You don’t have to be sick to benefit from acupuncture and oriental bodywork. It always increases your well-being, wherever you start.
What is Acupuncture
Acupuncture is a five thousand year old medical tradition based on clinical observation and treatment. Diagnosis in Acupuncture is based on observation, interview, pulse and tongue diagnosis, and other diagnostic tools. Following an assessment, treatment may involve acupuncture, oriental bodywork, cupping, moxibustion, electrotherapy, bleeding, TDP heat lamp, or other traditional treatments. Acupuncture in itself involves the placement of sterile one time use disposable needles into specific points on the body.
Illness in Acupuncture is seen as an imbalance of Qi, the healing energy that flows within all of us. In India this energy is called Prana, Hippocrates called it the healing power of Nature, Paracelsus (a very famous doctor in the Middle Ages) called it Archaeus. In German exist two words for it: Ruach and Atman, both meaning something like “the breath of God”. I couldn’t find an old English word for it so far.
This healing energy flows in the body in specific pathways, called meridians. On these meridians are points, the so called acupuncture points. By putting a tiny, tiny needle into some of these points one can resolve blockages in the energy flow and balance the flow within the different pathways. Acupuncture points can not be seen but they can be measured. They have a very different electric resistance compared to the rest of the skin.
Acupuncture works with the whole person. Therefore, even if you just suffer from elbow pain, the acupuncturist will ask you questions about your whole body, and even about your emotional and mental wellbeing.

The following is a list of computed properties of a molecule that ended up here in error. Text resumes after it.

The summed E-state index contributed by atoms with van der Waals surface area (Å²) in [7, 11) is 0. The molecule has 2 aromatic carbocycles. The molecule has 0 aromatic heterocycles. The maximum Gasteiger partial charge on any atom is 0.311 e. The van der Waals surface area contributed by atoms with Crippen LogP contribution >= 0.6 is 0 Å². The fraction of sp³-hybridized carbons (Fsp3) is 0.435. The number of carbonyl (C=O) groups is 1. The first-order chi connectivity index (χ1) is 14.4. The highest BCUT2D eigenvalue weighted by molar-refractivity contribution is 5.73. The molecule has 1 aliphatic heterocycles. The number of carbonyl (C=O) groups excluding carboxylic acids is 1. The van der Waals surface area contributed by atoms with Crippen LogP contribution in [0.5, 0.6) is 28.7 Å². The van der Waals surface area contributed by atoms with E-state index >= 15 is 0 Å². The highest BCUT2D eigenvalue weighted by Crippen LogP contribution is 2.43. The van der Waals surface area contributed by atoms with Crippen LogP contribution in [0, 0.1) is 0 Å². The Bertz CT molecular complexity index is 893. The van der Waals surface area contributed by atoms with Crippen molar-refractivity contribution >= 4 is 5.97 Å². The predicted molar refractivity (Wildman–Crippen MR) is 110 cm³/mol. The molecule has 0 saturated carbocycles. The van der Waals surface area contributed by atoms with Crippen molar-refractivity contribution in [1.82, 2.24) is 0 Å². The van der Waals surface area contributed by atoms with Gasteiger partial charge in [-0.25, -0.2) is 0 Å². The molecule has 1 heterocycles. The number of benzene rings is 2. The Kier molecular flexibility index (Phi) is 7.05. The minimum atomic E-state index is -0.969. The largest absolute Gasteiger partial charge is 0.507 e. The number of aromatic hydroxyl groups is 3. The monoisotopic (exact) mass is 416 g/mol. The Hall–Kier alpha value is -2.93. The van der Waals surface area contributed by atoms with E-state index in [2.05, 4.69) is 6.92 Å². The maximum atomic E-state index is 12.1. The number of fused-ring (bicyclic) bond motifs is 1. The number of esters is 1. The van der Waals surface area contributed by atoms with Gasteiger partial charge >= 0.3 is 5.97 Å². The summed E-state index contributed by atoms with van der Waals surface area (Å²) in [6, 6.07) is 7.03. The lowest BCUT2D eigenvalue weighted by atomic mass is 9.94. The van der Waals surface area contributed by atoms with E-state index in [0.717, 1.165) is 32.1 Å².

The Acupuncture Session
The acupuncture session starts with the practitioner examining your tongue, feeling your pulse, and asking you questions about your health and overall wellbeing. She may also feel for special points all over your body. For the treatment you will be invited to lie down on a massage table (you can also be treated sitting, if lying down is difficult for you). Usually, especially with wide summer clothes, undressing is not necessary.
Then the practitioner will insert sterile one-time use disposable needles at specific points in your body, mainly at your arms, hands, legs, and feet. Because the needles are so thin, this usually doesn’t hurt at all or only minimally. If a needle hurts, it gets readjusted till the pain disappears. After all the needles are inserted one feels very good, calm, and relaxed and is allowed to rest for 15 to 30 minutes. During this period the needles are slightly touched and turned to increase their efficacy. At the end the needles are removed. Sometimes soft Chinese massage is added for a brief period of time.
The first acupuncture session lasts about one and a half hours, further sessions about 45 minutes to an hour.
Needles are not necessary. It is just as well possible to work with hands, cupping, moxa, and the use of oils.
·Reduction of pain and stress
·A positive effect on many different health problems